I don't know what will happen in the future; whether or when a major road will bisect this remarkable island forest and scatter us all to the high winds; or whether, if and when that time comes, it will be seen as a blessing to future placeholders of this spot on the planet.
What I do know is this: each morning of this November, 2010, I have been privileged to share the clearing with the Gang of Seven: 4 whitetail does and 3 spotted fawns. Sometimes a young spike buck grazes, but he is a solitary visitor.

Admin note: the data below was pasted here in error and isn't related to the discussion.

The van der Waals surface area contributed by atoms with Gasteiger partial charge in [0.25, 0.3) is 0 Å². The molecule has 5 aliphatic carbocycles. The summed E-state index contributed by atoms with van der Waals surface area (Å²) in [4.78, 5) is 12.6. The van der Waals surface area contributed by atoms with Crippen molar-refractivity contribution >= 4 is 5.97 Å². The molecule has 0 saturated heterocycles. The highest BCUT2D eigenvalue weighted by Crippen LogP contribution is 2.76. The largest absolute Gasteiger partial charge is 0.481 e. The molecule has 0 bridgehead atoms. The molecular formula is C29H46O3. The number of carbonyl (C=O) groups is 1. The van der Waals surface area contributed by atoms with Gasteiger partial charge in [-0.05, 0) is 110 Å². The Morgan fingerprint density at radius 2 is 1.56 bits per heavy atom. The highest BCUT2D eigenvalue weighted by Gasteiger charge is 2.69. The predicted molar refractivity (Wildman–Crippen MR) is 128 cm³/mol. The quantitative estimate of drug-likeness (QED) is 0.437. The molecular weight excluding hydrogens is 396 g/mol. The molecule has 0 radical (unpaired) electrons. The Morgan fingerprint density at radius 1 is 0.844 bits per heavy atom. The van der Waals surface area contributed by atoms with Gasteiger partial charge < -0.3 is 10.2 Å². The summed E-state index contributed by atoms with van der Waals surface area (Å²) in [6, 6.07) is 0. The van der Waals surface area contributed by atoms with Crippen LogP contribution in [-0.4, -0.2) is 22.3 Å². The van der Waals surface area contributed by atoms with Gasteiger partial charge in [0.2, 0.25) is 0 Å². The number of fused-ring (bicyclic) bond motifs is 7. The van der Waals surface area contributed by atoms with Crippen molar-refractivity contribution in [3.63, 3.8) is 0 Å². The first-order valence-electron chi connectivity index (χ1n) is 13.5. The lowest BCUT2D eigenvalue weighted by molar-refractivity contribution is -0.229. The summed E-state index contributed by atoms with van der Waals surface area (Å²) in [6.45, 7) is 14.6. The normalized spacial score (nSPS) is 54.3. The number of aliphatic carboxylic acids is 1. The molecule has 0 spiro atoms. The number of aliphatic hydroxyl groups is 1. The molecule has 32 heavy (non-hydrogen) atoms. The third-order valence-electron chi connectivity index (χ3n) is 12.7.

They circle the cleared area as though it is some junior college jogging track. Back to front. Front to back. I want to tell them that they should be afraid of me, or if not me, my kind. But they are on to me, I fear, and if I am not very careful, soon they will be at the front door asking for a bowl of steel cut oats, uncooked, if you please.
When I see these lovely creatures each day and have come to know their habits, as in some measure they have come to know mine, I am stunned. I cannot help but wonder whether I am receiving some sort of message, something like the burning bush only sweeter.